We're not showing preferential treatment to anyone with respect to provincial representation, unlike, I might point out, the NDP government when it was in power. I want to point out that they realized they had a problem with older jails in this province. They had recommendations before them which they failed to act upon except in two ridings held by provincial Conservative members. Those are the jails they selected to close and they ignored all the other recommendations.

Mr Kormos: This minister --

Hon Noble Villeneuve (Minister of Agriculture, Food and Rural Affairs, minister responsible for francophone affairs): Where were you then, Peter? They had you muzzled.

The Speaker: Minister of Agriculture, order.


The Speaker: Okay, I didn't hear that, so let's continue. The member for Welland-Thorold.

Mr Kormos: This minister is obsessed with handing over the operation of our correctional facilities to profit-driven corporations, and the fact is that there's no conclusive evidence that that's going to save taxpayers a single penny. In fact, a Tennessee study -- the minister should know about it -- indicates that in a comparison of inmate costs between private and public facilities there is very little difference.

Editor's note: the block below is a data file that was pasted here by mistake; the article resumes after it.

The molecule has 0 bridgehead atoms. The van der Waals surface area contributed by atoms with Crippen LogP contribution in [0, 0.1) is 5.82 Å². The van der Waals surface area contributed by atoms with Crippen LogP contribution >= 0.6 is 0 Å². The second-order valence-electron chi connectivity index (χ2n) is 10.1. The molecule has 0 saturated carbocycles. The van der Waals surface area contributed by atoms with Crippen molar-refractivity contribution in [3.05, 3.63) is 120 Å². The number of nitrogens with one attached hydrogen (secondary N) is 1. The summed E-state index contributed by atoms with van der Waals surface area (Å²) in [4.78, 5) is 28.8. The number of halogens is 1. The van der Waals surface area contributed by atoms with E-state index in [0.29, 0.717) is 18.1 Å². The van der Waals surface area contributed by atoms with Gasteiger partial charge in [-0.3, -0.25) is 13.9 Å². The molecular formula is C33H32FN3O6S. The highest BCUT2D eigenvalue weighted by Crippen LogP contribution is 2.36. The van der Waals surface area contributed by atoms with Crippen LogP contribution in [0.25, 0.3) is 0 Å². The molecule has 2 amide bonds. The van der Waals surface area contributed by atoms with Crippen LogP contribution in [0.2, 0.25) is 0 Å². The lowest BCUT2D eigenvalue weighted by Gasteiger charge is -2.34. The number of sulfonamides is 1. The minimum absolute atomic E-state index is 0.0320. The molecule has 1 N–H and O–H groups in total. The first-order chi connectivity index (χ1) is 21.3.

This minister is going to close down, as I have indicated, some of the most effective treatment programs, some of the most efficient and newest jails that this province has. He's going to hand the operation of corrections over to companies that make profits from filling jails which therefore will have little interest in avoiding recidivism, or people returning to jails. It will be motivated to have more people in jails.

Why is the minister risking community safety, the safety of correctional officers and the safety of inmates, and the accountability of the prison system, by handing over our correctional services to private corporations?